• for every and

  • .

We also set for every . Since by assumption, there exists, for each , an injective holomorphic map such that and for all .

The next step is to use the dilation sequence introduced in [10], Section 2.2. (We remark that this is a mild but necessary modification of Pinchuk’s stretching sequence [1, 16]). If the type of is for some integer , then there is a neighborhood of and satisfying the following properties:

  1. The map is the composition (in order) of a translation, a unitary map, a triangular map and a dilation map.

  2. and for all .

  3. The local defining function of at is represented by



    • is a nonzero real-valued homogeneous subharmonic polynomial of degree with no harmonic terms,

    • and are real-valued smooth functions satisfying the conditions on the vanishing: order and.

Note that the convergences and are uniform on compact subsets of , while is a nonzero real-valued subharmonic polynomial of degree . This is proved in detail in Lemma 2.4 of [10]. Consequently, converges uniformly to on compact subsets of .

Define by . Note that for every .

3. Convergence of the “reverse” scaling sequence

Recall the concept of normal set-convergence introduced in [8], Section 9.2.2; it will give the necessary control for the convergence.

Definition 3.1.

Let be domains in for each . The sequence is said to converge normally to a domain , if the following two conditions hold:

  1. For any compact set contained in the interior of for some positive integer , .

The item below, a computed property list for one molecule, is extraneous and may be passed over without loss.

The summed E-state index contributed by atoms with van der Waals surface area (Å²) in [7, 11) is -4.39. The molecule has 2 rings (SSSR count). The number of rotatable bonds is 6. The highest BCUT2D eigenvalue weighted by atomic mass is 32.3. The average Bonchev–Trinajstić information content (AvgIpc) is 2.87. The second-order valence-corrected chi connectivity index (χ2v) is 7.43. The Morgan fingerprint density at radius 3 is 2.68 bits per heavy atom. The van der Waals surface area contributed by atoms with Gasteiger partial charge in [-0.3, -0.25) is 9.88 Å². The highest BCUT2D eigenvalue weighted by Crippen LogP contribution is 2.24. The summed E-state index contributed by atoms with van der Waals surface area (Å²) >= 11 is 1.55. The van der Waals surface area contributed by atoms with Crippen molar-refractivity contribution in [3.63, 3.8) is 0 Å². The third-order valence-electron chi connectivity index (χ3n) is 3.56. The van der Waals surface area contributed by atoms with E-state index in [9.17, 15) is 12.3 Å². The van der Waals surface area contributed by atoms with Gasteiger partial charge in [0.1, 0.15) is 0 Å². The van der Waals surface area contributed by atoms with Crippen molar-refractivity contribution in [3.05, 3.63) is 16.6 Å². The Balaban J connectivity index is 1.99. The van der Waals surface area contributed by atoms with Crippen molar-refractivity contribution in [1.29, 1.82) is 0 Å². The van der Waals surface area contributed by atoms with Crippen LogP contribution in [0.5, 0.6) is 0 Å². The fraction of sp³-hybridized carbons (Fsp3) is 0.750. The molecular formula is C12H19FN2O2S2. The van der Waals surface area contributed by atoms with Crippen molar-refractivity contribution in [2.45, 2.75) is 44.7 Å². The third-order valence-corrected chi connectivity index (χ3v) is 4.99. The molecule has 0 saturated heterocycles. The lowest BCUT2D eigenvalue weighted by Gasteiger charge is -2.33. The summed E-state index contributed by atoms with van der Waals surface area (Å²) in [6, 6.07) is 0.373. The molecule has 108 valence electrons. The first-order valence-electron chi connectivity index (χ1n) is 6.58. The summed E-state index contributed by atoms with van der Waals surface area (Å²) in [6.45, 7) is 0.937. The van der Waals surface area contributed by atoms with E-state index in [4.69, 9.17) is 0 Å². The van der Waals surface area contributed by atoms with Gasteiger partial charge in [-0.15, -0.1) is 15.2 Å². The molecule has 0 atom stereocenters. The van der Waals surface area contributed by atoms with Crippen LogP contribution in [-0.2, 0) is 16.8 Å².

2. For any compact subset of , there exists a constant such that .

Proposition 3.2.

If is a sequence of domains in that converges normally to the domain , then

  1. If a sequence of holomorphic mappings from to another domain converges uniformly on compact subsets of , then its limit is a holomorphic mapping from into the closure of the domain .

  2. If a sequence of holomorphic mappings converges uniformly on compact subsets of , if is pseudoconvex, and if there are a point and a constant so that the inequality holds for each , then is a holomorphic mapping from the domain into .

In our construction, the set-convergences and are in accordance with the sense of normal set-convergence with

Notice that is unbounded, so the convergence of the forward scaling sequence is not immediately obvious. On the other hand, one easily observes that the inverse sequence (i.e., the reverse scaling sequence) converges, choosing a subsequence when necessary, by Proposition 3.2 and Montel’s theorem. So we take a convergent subsequence and call it again, and denote the limit map by . Since , it holds that .

Now we show:

Proposition 3.3.

is a biholomorphic map.


The proof is almost the same as those for Propositions 2.8 and 2.10 of [10]. However, the surjectivity part of requires a few, simple but perhaps subtle adjustments. Therefore, we choose to include the detail here.